Next, he was taken before King Powhatan and spent six or seven weeks as their prisoner, where they were obviously impressed by him enough to keep him alive, well fed and entertained. John became weary when the natives got him nice and full and were preparing a ceremony. He assumed the worst, that they were going to eat him. They forced him down and placed his head between two stones. The King grabbed a club and Smith was sure his brains were going to be bashed in. Pocohantas then embraces him and rather than doing what John Smith feared...Powhatan had actually just performed an adoption ceremony. He had literally just made John Smith, a Transylvanian knight, former pirate, and Jamestown badass, a native American prince.

Not only did they return him to Jamestown but he, very likely, saved the colony. After his return, Pocahontas (for the lover of the colony as a whole, not Smith, she actually ended up marrying a a John Rolfe and moving to England...) brought food to the colonists during hard times and very likely helped them stave off starvation. John Smith then wrote out his epic adventures and today I can relay them to you.

Word of the Day. 10/1/11

Word of the Day

chimera [ki-meer-uh, kahy-mer-uh]
1. (usually, or if capitalized) a mythological fire-breathing monster composed of the head of a lion, a goat's body and tail of a serpent, often ending in a snake head.
2. any monster made of disparate parts.
3. a horrible and/or unreal creature of the imagination

EX. Neptune wiped the sea foam from his beard and, as they hit the shores of Ithica, the bearataur rose from the sand. The grizzly chimera raised its abominable mace in its claws and charged at Korbo with a roar made up of all the roars ever roared.


Fantasy Friday

I play Dungeons and Dragons every Friday. That is to say I run a 4th Edition Dungeons & Dragons campaign every Friday set in the country of Beniro. As such I've decided to chronicle the hero's adventures from the perspective of different characters my friends play. Each week and each short chapter I will rotate the perspective so you can get a feel for all the characters. I will try my best to capture my friend's characters and the adventures they go on. I might change some elements but know I do it for the story.

A lot of the art I will be using is not credited, so if you know the artist, tell me and I'll label it appropriately.


It was not in Lucius’s nature to be early. Punctuality was as out of fashion in the upper echelons of Beniro society as incest and badminton. The current fashion pleased Lucius because he hated the sight of inbred royalty and the implications of the word “shuttlecock.” Yet, a whole hour early he had arrived, and a whole hour later he leaned against a pillar waiting to enter King Duhknin’s Great Hall. He had not arrived early out of courtesy to Doktham’s ruler. He had arrived early in order to complete his business with the old king. Lucius hated prolonging the wait to discuss his debt with King Duhnkin so he could take his leave and return to Tiefl.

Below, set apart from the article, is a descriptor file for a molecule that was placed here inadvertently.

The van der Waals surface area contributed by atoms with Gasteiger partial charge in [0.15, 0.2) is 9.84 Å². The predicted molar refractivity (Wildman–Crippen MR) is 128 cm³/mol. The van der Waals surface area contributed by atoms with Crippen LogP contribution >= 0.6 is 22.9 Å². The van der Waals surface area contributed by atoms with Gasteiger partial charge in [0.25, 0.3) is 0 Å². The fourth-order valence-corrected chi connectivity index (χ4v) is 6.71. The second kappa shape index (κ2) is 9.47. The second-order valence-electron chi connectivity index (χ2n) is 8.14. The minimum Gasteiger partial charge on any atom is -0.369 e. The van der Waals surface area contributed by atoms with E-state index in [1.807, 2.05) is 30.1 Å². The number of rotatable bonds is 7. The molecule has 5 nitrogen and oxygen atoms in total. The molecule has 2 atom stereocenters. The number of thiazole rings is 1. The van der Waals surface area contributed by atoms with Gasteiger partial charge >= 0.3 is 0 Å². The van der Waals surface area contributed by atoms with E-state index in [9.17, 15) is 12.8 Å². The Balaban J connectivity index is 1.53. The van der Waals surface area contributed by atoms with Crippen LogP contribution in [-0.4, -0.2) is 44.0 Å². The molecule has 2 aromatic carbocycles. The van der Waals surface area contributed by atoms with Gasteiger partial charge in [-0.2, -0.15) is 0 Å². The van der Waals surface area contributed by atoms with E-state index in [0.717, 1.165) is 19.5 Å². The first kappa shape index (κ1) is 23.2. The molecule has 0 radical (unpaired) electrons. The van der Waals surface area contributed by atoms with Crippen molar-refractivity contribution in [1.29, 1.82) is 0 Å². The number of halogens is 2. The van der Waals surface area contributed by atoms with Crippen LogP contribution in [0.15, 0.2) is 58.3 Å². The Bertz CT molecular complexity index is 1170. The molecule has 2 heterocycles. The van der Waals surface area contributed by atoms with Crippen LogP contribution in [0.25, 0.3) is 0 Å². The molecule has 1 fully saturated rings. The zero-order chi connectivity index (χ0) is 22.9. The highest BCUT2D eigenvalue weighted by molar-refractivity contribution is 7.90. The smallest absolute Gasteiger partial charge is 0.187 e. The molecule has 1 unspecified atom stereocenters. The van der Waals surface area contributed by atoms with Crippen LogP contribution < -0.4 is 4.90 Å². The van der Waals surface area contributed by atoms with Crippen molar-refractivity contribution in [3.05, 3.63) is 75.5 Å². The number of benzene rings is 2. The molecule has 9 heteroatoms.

It was also not in Lucius’s nature to owe favors or debts to Dwarven kings or anyone else for that matter. Lucius had been born with a silver fork in his mouth and, as the heir to a Tiefling trading empire, would probably die with a silver fork in his mouth. It had been his Uncle’s plan to pay for his education in wizardry. He reckoned having a wizard in the family, much more a wizard as the leader of the family business, would be a worthwhile investment. It was not as if he forced an unwanted education on his nephew. Lucius was born prematurely and his body was too weak to learn the way of the sword. Furthermore, he loved reading, spending almost all of his time in his Uncle’s library and pouring over ancient tomes of forgotten lore. Lucius was sent to apprentice under the prestigious wizard, Knilerm. But something went wrong between beginning of his education and his fall into the dark arts. His Uncle had cut him off until he could prove himself a good man. Yet, the fall had cost Lucius much more precious things than his family fortune.

At least it was not without its amusements. He was bored but he was not dying of boredom. He was not very bored because, despite being somewhat alone, he was not completely alone in waiting on the King. Sitting on the marble bench near the door was an elven maiden in green robes. She had a gorgeous face with skin like snow and emerald eyes that were like deep pools of time. He took advantage of the way that her eyes searched the floor for any grain of soil to pick at her every feature he could with precision. Her aureate hair, like a field of dark yellow on a dry winter’s day, probably smelt like rain. An earthy green cloak and a thick skirt made it difficult to judge that body but he was positive she was the athletic type. Thin but muscular, strong but flexible, and soft but enduring; hers was a countenance he would love to admire more closely behind closed doors (or anywhere really). He might have made a move on the flaxen lass but, alas, standing to her right like an unintentional chaperone was a knight.